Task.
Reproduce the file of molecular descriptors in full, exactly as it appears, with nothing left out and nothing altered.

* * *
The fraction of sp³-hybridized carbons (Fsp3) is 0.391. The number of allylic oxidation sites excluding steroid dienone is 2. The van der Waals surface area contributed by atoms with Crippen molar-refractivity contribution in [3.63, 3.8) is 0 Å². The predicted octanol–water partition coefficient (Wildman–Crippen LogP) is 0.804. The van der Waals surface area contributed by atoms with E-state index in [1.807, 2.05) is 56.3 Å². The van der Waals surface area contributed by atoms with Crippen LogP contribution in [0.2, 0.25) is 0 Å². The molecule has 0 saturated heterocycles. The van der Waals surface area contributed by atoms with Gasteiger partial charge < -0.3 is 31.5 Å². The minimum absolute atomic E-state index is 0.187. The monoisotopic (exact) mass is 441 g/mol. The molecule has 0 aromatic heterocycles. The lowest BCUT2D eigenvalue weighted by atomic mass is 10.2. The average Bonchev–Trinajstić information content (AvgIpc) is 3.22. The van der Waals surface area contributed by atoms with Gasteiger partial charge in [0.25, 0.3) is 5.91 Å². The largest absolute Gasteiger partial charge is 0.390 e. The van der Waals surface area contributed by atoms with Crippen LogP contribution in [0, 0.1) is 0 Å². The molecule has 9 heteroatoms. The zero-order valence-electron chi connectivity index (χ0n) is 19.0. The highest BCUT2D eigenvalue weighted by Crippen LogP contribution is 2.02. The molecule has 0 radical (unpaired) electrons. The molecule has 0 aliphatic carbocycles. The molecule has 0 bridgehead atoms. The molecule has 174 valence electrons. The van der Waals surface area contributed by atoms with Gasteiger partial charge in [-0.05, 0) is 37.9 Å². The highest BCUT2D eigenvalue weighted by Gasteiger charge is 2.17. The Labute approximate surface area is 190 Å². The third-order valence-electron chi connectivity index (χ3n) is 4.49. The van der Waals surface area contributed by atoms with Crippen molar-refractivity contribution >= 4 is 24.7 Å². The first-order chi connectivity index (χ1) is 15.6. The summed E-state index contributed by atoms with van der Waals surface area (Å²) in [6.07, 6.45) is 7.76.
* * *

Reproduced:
The fraction of sp³-hybridized carbons (Fsp3) is 0.391. The number of allylic oxidation sites excluding steroid dienone is 2. The van der Waals surface area contributed by atoms with Crippen molar-refractivity contribution in [3.63, 3.8) is 0 Å². The predicted octanol–water partition coefficient (Wildman–Crippen LogP) is 0.804. The van der Waals surface area contributed by atoms with E-state index in [1.807, 2.05) is 56.3 Å². The van der Waals surface area contributed by atoms with Crippen LogP contribution in [0.2, 0.25) is 0 Å². The molecule has 0 saturated heterocycles. The van der Waals surface area contributed by atoms with Gasteiger partial charge < -0.3 is 31.5 Å². The minimum absolute atomic E-state index is 0.187. The monoisotopic (exact) mass is 441 g/mol. The molecule has 0 aromatic heterocycles. The lowest BCUT2D eigenvalue weighted by atomic mass is 10.2. The average Bonchev–Trinajstić information content (AvgIpc) is 3.22. The van der Waals surface area contributed by atoms with Gasteiger partial charge in [0.25, 0.3) is 5.91 Å². The largest absolute Gasteiger partial charge is 0.390 e. The van der Waals surface area contributed by atoms with Crippen LogP contribution in [0, 0.1) is 0 Å². The molecule has 9 heteroatoms. The zero-order valence-electron chi connectivity index (χ0n) is 19.0. The highest BCUT2D eigenvalue weighted by Crippen LogP contribution is 2.02. The molecule has 0 radical (unpaired) electrons. The molecule has 0 aliphatic carbocycles. The molecule has 0 bridgehead atoms. The molecule has 174 valence electrons. The van der Waals surface area contributed by atoms with Gasteiger partial charge in [-0.05, 0) is 37.9 Å². The highest BCUT2D eigenvalue weighted by Gasteiger charge is 2.17. The Labute approximate surface area is 190 Å². The third-order valence-electron chi connectivity index (χ3n) is 4.49. The van der Waals surface area contributed by atoms with Crippen molar-refractivity contribution >= 4 is 24.7 Å². The first-order chi connectivity index (χ1) is 15.6. The summed E-state index contributed by atoms with van der Waals surface area (Å²) in [6.07, 6.45) is 7.76.